A chultun (plural chultunes, or chultunob in Mayan) is a bottle-shaped cavity, dug in the soft limestone bedrock typical of the Maya area. The name probably comes from the combination of two Yucatec Mayan words which mean rainwater and stone (chulub and tun). Another possibility is that the term comes from the word for clean (tsul) and tun, stone. These were traditionally used to store rainwater, but specialists think that they actually fulfilled many purposes.
Early Descriptions of Chultun
An early description of chultunes comes from Bishop Diego de Landa, who in his “Relacion de las Cosas de Yucatan” (On the Things of Yucatan) describes how the Yucatec Maya dug deep wells near their houses and used them to store rainwater.
Later explorers John Lloyd Stephens and Frederick Catherwood speculated during their trip in Yucatan about the purpose of such cavities and were told by local people that these were used to collect rainwater during the rainy season.
More recent archaeological research has shown how different types of chultunes existed in the Maya region and have proposed that especially outside of the Yucatan peninsula these might have fulfilled different purposes.
Chultun in Northern Maya Lowlands
In the northern part of the Yucatan peninsula, chultunes have been frequently recorded where natural water sources called cenotes are absent. These chultunes are usually located near houses, are excavated directed in the limestone bedrock, and their internal walls often have a thick layer of plaster to make them waterproof. A small, plastered access hole to the interior subterranean chamber probably facilitated the capture of water.
In some sites, abandoned chultunes seem to have been used as trash deposits and in few occasions as burial places.
Chultun in the Southern Maya Lowlands
In the Southern Maya Lowlands, such as the area of central Peten, archaeologists have found a slightly different type of chultun. These subterranean chambers are shallower and smaller than the ones recorded in Yucatan. In addition, these chultunes are accessed through a lateral chamber, making them less like a well; in relatively few cases their internal walls were plastered. For these reasons archaeologists hypothesized that these features were possibly used for food storage, rather than water storage.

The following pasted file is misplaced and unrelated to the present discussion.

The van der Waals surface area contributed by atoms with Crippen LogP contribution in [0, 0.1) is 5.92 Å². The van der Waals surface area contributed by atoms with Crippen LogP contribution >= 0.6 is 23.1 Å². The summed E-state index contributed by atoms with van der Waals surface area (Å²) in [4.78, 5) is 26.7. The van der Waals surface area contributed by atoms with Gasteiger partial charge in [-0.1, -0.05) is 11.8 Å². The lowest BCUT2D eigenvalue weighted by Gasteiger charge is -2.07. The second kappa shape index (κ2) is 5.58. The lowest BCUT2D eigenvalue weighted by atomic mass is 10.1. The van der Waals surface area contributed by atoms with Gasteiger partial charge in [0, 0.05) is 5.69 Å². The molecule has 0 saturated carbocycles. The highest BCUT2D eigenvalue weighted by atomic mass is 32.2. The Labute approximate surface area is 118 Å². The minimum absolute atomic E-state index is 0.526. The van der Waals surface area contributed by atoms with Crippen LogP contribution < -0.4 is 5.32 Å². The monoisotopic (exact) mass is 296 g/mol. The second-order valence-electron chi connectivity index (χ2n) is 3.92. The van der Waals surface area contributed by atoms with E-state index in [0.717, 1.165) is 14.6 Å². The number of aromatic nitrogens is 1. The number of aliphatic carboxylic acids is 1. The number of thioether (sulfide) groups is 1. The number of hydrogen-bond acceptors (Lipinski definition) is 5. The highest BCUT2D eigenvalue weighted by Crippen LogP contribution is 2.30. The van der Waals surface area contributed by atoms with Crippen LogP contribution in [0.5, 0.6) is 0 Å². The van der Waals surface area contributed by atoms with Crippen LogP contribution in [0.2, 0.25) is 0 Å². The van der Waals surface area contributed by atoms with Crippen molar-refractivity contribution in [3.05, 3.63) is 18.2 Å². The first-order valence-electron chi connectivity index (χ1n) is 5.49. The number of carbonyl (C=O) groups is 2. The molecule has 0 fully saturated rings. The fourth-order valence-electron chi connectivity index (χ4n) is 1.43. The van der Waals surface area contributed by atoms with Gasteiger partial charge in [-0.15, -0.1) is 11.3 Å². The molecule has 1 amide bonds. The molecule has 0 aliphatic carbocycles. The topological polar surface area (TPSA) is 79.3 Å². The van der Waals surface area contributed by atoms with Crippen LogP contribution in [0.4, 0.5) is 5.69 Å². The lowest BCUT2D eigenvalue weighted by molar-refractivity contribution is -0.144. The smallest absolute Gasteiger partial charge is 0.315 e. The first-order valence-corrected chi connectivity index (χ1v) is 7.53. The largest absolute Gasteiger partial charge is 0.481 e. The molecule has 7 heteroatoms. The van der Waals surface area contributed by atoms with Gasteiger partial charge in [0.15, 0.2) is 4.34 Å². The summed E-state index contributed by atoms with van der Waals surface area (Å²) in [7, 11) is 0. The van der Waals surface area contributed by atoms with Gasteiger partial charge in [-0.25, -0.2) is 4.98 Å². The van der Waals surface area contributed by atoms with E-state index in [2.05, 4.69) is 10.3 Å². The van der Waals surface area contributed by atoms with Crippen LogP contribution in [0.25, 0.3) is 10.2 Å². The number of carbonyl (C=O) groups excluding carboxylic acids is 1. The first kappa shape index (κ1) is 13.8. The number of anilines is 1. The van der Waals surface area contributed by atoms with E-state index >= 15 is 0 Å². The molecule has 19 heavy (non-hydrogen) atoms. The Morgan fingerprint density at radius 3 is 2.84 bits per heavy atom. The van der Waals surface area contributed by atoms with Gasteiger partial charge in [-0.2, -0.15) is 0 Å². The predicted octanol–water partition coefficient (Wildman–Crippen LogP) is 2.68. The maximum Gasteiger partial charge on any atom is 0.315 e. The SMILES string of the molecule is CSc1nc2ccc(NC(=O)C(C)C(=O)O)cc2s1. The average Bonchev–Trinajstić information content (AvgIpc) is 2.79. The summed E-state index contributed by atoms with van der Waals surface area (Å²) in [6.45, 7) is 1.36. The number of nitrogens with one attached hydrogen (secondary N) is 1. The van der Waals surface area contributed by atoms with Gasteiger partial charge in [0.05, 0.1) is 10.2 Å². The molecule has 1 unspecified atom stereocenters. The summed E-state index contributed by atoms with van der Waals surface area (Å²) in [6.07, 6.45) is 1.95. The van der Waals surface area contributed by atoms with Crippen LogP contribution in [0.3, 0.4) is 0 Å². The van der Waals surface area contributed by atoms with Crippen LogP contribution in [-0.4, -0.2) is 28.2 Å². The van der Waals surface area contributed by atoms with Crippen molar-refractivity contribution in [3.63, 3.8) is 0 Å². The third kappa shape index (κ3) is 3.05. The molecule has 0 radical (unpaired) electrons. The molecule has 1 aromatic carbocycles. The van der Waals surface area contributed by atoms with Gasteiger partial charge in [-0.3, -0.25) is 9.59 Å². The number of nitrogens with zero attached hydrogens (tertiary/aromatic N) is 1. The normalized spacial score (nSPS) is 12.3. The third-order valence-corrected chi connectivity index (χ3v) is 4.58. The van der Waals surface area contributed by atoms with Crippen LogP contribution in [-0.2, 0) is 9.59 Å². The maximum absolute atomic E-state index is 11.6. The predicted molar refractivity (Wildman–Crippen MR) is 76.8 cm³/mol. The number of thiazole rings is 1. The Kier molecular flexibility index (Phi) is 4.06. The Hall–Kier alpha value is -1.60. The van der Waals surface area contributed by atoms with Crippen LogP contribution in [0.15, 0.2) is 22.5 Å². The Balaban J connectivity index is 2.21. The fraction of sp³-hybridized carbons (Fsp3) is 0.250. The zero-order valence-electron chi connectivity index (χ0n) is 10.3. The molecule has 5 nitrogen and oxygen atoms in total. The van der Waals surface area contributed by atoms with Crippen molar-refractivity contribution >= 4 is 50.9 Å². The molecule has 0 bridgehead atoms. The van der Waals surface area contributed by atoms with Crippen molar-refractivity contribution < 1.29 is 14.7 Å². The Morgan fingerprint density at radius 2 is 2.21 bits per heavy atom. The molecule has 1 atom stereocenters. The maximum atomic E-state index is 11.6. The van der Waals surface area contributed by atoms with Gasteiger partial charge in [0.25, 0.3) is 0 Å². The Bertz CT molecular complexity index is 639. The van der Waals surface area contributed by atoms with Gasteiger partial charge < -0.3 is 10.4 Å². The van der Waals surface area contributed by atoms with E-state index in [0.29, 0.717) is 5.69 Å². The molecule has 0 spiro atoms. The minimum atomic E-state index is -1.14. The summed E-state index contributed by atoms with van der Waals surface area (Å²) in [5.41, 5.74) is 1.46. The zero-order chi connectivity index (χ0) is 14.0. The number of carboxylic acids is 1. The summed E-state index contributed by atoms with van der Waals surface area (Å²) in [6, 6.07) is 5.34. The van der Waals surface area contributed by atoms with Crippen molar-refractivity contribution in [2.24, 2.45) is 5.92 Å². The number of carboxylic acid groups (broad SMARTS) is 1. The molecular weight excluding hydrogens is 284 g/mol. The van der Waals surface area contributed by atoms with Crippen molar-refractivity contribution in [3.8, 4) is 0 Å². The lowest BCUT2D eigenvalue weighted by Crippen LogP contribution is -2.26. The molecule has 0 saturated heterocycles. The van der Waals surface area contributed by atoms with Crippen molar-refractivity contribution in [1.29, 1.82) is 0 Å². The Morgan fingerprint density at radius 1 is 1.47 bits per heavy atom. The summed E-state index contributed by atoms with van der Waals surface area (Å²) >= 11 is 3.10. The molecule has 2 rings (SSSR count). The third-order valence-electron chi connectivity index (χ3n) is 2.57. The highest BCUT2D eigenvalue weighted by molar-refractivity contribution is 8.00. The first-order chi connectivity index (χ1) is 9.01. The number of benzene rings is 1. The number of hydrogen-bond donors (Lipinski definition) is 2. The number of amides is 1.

Experiments on the use of this type of chultunes were carried out in the late 1970s, around the site of Tikal. Archaeologists dug chultunes using ancient Maya technology and then used them to store crops such as maize, beans, and roots in order to study the results. The experiment showed that although the subterranean chamber offered protection against plant parasites, local humidity levels made the crops, especially maize, decay very quickly, after only a few weeks.
Experiments with seeds from the ramon, or breadnut tree, showed a better result: the seeds remained edible for several weeks without much damage. However, recent research has led scholars to believe that the breadnut tree did not play an important role in the Maya diet. It is possible that chultunes were used to store other types of food, ones that have a higher resistance to humidity, or only for a very short period of time.
Most recently, it has been proposed that chultunes could have been used for the preparation of fermented drinks, since their internal microclimate seems particularly favorable for this kind of process. The fact that many chultunes have been found in proximity of public ceremonial areas in several sites of the Maya lowlands, could be an indication of their importance during communal gatherings, when fermented beverage were most often served.
Chultunes are typical features not only of the Yucatan peninsula and northern Maya lowlands, which they are typically associated with, but they are widespread all over the Maya region. Different archaeological examples have shown how probably their uses were multiple and varied in time and space across the Maya region.
Puleston, Dennis, 1971, An Experimental Approach to the Function of Classic Maya Chultunes, American Antiquity, Vol. 36, No. 3: 322-335.
AA.VV. 2011, Los Chultunes, in Arqueologia Maya (accessed August 2011)